|RFG ID #:
||(ESRB): Comic Mischief |
||DK Bongos, Standard Controller
||GameCube Optical Disc
- 220 of 6331 collectors (3.4%) have this game in their collection
- 13 of 6331 collectors (0.2%) have this game in their wishlist.
- 0 of 6331 collectors (0%) have this game for sale or trade.
- Standard Controller
- DK Bongos
- Memory Card (3 blocks)
Donkey Konga is the GameCube's first significant music beat game which uses the new DK Bogo controller. Players must drum, beat, and clap their way through the rhythms of a variety of popular songs. In the same vein of Sonic Team's Samba de Amigo and Namco's own Taiko: Drum Master, Donkey Konga is aimed not only to please old fans of the genre, but also to bring new ones in. So far, this seems to be happening.
The text from the back of the case follows:
Le boogie de la jungle!
Grab your DK Bongos and let the rhythm move you! Clap your hands and drum to the beat of over thirty songs, from kids' medleys to classical remixes and pop favourites. Donkey Konga puts the music in your hands!
Attrape les DK Bongos et faisse le rythme s'emparer de toil Frappe des mains et bats le rythme de plus de trente chansons, des airs les plus populaires auprés des enfants, aux classiques et aux succés de la musique pop. Avec Donkey Konga, tu as la musique entre les mains!
rhythm in you? That is the question to be had in the cunning music game Donkey
Konga. This is a game that revolves around you, the screen, and your pair of
bongos. The premise of this game is simpleÃ¢â¬âthere are four blips that roll
across the screen, in a very musically oriented sense. Each one corresponds to either
hitting the left bongo, the right bongo, both bongos, or clapping with your
hands, thanks to the bongos' built in microphone. That's right! You get clap
wildly and beat your bongos in this game! What could be more fun?
seriousness, this game is all about rhythm, hence its tagline, "Is the rhythm
in you," or for those of you speak that parle Francais, "As-tu le rthyme dans
le sang?" As stated in the previous paragraph, the premise is in fact to hit
the bongos or clap in the way the blips prescribe. (From this point on the
blips will be referred to as notes, as that is in reality what they are) The
notes conjure up a wonderful percussion / bongo line for the song that you are
playing. Did you ever want to know how bongos would sound in the Turkish March?
This game would be for you then. In addition to the Turkish March, there are a multitude
of other songs (33 to be exact) that are there to test your rhythm. For those
of us who happen to not be rhythmically inclined, there are three difficulty
levelsÃ¢â¬âmonkey, chimp, and gorilla. The difficulty levels are designed to get
you up to speed with your rhythmic side, and for those who will never have a
rhythmic side, well, there are the monkey and chimp levels.
Konga also features a coinage system, where the player accumulates coins
according to how well you complete the stage. Depending on how the player hits
a note corresponds to how many coins he or she gets. The notes can be hit in
four different waysÃ¢â¬âgreat, ok, bad, and miss. The player amasses coins for
hitting notes great or ok. In addition, the player can accumulate a combo for every
great or ok note hit. Hitting notes ok or great also increases your rating in
the clear meter, which starts in the red. Once the meter hits yellow, the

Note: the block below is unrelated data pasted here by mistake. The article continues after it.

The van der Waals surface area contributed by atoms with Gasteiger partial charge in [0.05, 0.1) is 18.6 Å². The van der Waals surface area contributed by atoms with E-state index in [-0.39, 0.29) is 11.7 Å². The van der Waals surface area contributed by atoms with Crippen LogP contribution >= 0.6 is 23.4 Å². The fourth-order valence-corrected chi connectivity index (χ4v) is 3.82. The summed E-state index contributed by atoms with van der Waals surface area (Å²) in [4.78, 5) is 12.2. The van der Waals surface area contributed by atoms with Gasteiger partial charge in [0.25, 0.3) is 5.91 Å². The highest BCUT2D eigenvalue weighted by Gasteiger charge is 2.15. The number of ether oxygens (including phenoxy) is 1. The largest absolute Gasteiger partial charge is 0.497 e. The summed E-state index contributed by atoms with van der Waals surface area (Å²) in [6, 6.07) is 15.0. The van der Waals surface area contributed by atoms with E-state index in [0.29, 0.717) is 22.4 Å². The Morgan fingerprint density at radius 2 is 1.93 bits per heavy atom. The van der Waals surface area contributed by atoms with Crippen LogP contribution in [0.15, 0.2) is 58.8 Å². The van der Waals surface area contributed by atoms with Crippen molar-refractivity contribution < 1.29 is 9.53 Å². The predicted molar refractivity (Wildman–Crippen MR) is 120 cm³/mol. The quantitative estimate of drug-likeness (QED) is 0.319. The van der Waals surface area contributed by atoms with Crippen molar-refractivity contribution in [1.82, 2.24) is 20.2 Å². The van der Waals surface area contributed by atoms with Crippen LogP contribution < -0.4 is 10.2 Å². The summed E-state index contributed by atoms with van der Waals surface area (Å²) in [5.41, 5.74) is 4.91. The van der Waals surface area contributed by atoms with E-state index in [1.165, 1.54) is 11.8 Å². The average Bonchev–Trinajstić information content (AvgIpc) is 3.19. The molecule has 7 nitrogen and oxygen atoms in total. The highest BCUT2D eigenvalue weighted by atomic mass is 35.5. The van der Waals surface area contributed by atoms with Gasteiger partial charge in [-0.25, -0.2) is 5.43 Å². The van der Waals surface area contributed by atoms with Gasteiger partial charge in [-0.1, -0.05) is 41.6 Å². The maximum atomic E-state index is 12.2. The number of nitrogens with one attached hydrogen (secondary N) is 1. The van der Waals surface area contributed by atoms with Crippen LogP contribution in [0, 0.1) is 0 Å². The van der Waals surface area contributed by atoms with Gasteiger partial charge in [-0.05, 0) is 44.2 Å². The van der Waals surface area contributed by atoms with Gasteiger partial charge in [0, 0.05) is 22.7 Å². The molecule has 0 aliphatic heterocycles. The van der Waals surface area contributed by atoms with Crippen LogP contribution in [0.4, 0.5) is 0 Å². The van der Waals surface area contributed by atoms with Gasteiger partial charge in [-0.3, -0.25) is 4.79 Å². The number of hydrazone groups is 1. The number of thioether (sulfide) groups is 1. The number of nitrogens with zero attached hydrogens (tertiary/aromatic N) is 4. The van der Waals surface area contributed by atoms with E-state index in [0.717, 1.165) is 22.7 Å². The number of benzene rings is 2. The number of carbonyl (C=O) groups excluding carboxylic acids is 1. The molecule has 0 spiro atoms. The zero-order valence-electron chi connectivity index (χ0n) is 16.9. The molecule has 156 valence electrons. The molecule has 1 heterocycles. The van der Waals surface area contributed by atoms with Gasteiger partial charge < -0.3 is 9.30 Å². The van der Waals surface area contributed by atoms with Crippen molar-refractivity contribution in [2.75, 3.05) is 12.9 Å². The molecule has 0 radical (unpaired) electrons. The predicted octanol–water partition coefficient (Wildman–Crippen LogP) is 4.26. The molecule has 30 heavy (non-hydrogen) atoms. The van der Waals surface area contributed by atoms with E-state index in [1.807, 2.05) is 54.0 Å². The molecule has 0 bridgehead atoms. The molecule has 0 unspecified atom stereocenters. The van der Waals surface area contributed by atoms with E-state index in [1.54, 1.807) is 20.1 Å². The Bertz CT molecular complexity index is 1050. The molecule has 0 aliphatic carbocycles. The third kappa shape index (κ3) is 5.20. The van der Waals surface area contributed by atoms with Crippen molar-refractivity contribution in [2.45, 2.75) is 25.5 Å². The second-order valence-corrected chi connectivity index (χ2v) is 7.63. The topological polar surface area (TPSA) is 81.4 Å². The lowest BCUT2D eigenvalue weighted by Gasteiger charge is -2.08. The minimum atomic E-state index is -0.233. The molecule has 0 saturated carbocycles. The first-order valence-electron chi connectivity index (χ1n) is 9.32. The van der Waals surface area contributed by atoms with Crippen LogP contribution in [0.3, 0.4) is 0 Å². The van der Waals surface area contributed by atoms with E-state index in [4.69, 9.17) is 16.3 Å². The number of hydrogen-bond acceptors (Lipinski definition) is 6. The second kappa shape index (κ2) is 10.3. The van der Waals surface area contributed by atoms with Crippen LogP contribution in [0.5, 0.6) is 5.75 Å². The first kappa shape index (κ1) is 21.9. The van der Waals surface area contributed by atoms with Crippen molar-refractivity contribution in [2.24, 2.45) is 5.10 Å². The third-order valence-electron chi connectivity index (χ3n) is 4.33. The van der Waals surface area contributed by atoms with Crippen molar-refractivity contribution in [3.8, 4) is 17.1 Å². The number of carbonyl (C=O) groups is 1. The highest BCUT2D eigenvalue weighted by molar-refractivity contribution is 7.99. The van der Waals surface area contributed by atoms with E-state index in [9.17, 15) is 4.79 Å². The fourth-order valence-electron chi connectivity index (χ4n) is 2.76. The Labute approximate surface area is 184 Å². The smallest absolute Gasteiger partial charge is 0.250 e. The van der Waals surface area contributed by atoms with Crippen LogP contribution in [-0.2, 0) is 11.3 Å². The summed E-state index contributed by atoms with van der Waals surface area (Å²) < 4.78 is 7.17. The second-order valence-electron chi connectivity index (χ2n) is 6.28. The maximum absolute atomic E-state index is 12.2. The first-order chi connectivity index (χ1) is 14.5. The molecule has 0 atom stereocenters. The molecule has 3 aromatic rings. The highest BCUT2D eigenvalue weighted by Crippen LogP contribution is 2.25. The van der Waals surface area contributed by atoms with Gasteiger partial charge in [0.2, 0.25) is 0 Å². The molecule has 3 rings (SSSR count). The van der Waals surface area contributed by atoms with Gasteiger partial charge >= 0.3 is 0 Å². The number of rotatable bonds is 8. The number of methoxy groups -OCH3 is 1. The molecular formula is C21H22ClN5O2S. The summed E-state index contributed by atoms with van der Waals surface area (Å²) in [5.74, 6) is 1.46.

player has cleared the level, and he receives a silver ranking and the coins
that he has accumulated. If the meter becomes completely filled, then the
player receives a gold ranking in addition to the coins accumulated. The coins
accumulated can then be used to buy mini games, new bongo noises, or the song
in the gorilla difficulty level.
also includes several modes. There's street performance, which I described in
the previous paragraphs, there's challenge mode, which is an endless street performance,
and then there are the multiplayer modes, Jam Session, and Battle. Battle mode, as the name implies, is
a battle to see who is the better drummer, you or your friend, while the Jam
Session has you and up to three of your closest friends working together to
make some beautiful music. Challenge mode can also be played with two players.
While your friends can use the normal GameCube controller as their "bongos," I
personally recommend that for the best experience the game must be played with
real bongos. There is a certain fun that can't be translated when playing the
game with the ordinary GameCube controller.
some people who would say that Donkey Konga is much akin to another music game
franchise, Dance Dance Revolution. My response to that is that those who think
that are dead wrong! The game is actually a Nintendoized version of Namco's
Taiko: Drum Master in almost every way! Is that a coincidence? Of course not,
since Namco is the developer of Donkey Konga! While Donkey Konga may have some
striking similarities to other music games the game is still extremely
enjoyable. Those who enjoy musically oriented games such as DDR or Samba de
Amigo need to check this game out. Those who are repulsed by DDR and its "Dancing"
should also still check this game out, as this game is missing the "Make a fool
of yourself" dancing element that DDR has. GameCube owners and Music Genre
Lovers should definitely try this game out.
RF Generation Review Score
Donkey Konga box front
Donkey Konga box back
Donkey Konga bongos controller
Donkey Konga Spanish instruction manual
Donkey Konga Nintendo Power registration card
- Rated 'E' for 'Everyone' by the ESRB for comic mischief.
- Donkey Konga is the first game to support the DK Bongos controller.
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Last Updated: 2017-03-20 14:40:55